We're in a weird moment now. They have basically said things are going to stink in the third quarter, but they're not going to be as bad as you might have feared. On today's vote, at least, that is bullish. I don't think this is now the time to buy in on this. I think, our most employers some of them are into 2022 before they're going to come back and you're not going to see business travel come back when people aren't even in office. For American, for United so lesser extent Delta, they are going to need business travel back for them to come all the way back. International travel is still a mess. Look at what Europe did the other day said it restricted US tourists.

If you're invested in any of these stocks in particular, I'd say Delta or Southwest. I would definitely set tight. I think you're fine, but this isn't the end of the story and I think the real takeaway here, forget today's little spike. What we learned today from United was this is a reminder that we're not done by a long shot and that we're still talking 20% to 30% revenue declines over pre-pandemic. It's going to be the second half of this decade before this industry is totally back. If you have a long enough time horizon and you bought in last year when they were down 80%. I personally, am holding tight. I don't see a problem with that. I don't think COVID can ground these airlines and I think we've seen that, but I also don't think I would rally in or sell-out on third quarter. I think what we've learned now is third quarter is a loss and fourth-quarter, unless people decide to go see grandma on Christmas isn't going to be much better. There's still a not a lot of excitement about the airlines right now.

Jason Hall: In the Foolish universe, JetBlue and Southwest are still active recommendations and a couple of services. Think Spirit was at one point but it's no longer, but I think if you're interested in this, you focus on the strong companies that are well-capitalized and they know how to run their operations through this environment and not get to a point where they are in serious financial trouble.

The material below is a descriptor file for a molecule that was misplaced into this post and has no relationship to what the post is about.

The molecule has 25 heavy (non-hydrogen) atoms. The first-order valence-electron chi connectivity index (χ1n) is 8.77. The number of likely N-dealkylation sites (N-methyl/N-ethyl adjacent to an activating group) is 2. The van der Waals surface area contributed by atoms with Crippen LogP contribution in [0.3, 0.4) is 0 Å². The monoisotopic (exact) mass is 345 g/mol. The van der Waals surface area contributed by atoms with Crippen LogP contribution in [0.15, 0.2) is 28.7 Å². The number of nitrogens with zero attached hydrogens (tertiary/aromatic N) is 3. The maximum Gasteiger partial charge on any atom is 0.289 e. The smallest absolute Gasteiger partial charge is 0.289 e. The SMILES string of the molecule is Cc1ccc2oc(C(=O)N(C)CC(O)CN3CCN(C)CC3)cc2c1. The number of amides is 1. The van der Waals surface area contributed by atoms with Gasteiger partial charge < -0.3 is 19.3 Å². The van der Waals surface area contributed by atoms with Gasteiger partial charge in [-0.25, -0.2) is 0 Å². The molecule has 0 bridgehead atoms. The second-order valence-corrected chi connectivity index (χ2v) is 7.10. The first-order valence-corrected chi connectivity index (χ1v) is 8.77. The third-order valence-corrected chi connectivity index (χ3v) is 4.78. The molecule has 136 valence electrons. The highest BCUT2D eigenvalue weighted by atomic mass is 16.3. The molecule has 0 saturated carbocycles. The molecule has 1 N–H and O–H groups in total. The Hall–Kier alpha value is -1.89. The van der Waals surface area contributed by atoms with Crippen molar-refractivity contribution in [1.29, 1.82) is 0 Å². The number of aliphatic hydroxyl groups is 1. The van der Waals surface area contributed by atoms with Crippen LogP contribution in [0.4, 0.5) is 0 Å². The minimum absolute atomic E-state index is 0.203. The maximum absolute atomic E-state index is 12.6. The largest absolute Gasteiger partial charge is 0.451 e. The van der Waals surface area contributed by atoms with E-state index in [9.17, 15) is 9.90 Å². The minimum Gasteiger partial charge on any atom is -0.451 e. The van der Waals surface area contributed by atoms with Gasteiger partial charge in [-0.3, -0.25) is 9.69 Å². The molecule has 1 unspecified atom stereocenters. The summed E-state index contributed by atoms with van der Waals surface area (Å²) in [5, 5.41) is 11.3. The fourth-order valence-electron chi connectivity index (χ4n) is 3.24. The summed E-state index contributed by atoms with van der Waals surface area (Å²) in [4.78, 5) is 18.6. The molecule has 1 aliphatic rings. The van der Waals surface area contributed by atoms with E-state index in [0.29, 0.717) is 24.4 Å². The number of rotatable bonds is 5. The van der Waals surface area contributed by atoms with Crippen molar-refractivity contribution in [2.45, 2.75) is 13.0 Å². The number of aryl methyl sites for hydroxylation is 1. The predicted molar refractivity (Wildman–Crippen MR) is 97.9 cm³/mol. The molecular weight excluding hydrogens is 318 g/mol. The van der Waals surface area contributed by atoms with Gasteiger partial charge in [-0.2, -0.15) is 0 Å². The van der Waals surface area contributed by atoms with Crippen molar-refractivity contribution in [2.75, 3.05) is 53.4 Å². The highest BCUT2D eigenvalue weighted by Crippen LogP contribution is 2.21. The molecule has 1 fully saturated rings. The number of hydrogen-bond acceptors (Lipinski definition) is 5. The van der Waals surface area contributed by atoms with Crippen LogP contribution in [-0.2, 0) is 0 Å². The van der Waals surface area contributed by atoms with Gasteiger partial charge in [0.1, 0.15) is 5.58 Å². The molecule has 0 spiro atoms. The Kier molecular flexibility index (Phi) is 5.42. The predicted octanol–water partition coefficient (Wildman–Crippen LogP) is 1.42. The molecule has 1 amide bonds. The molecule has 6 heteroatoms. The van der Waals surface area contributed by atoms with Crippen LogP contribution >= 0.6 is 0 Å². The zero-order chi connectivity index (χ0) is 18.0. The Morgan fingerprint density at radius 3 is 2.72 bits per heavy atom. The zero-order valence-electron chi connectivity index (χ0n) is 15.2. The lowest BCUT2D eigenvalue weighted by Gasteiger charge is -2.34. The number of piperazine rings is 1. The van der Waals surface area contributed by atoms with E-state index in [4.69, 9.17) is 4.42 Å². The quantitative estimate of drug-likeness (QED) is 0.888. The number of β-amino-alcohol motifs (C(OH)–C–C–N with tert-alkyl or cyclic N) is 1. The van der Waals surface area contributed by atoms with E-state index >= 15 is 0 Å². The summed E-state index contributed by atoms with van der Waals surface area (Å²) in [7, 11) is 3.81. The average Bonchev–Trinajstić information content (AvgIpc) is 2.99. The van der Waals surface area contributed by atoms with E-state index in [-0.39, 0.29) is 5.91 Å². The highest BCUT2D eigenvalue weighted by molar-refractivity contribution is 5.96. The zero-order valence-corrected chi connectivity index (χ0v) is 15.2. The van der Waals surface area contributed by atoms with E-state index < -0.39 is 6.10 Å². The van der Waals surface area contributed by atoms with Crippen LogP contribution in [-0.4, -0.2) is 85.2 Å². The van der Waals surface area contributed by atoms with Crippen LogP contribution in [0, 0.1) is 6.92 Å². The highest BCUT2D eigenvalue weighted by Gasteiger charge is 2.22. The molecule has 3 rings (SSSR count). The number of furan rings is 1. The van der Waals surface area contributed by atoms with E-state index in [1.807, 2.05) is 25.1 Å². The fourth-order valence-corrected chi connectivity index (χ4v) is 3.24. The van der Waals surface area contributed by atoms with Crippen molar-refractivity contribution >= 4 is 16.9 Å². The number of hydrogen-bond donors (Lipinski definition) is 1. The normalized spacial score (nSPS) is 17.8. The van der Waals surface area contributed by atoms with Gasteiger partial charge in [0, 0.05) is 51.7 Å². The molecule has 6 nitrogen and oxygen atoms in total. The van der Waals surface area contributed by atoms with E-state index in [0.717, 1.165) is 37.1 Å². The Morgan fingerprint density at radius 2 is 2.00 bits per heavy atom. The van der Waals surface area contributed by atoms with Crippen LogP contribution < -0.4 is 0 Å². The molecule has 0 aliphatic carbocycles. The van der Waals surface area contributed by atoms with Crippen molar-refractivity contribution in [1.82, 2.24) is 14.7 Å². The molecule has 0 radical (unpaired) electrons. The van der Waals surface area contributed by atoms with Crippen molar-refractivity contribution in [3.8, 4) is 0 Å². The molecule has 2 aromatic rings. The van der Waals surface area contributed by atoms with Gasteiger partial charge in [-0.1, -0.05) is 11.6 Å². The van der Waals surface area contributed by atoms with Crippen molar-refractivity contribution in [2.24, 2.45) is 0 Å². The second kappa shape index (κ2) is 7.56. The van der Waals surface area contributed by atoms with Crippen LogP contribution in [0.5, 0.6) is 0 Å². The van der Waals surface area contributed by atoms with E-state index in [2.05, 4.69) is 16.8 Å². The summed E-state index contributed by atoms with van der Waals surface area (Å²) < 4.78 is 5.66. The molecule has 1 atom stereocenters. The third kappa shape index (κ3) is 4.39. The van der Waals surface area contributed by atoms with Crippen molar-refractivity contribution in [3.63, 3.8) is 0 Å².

Whiteman: Yeah. Spirit I think actually is the one trade here now because they've had this miserable summer. The nature of their business is they are going to get a lot of the tourist dollars and quite frankly, they're costs are lower than Southwest. If there's a race to the bottom, which I think the next few months are going to be leading up to the Thanksgiving. They can win the price wars even over Southwest. I actually can see them normalizing pretty quickly as the schedule gets right.

Southwest, I think is a much better among the recommendation just for near-term than JetBlue. JetBlue does best when the economy is soaring. JetBlue's bread and butter is that mid product, which is a wonderful product. It's a premium class. It's a lot better most first-classes. That tends to sell best either when business people are flying or when tourists feel flush. If this is more of a price-sensitive environment, JetBlue will be fine, but they're not built to play by the rules for the next few months. I think. Just bear that in mind too, especially if you're an investor in there right now. It's still a well-run company, even if the next few months aren't really playing on its home turf. If that makes sense.

This article represents the opinion of the writer, who may disagree with the “official” recommendation position of a Motley Fool premium advisory service. We’re motley! Questioning an investing thesis -- even one of our own -- helps us all think critically about investing and make decisions that help us become smarter, happier, and richer.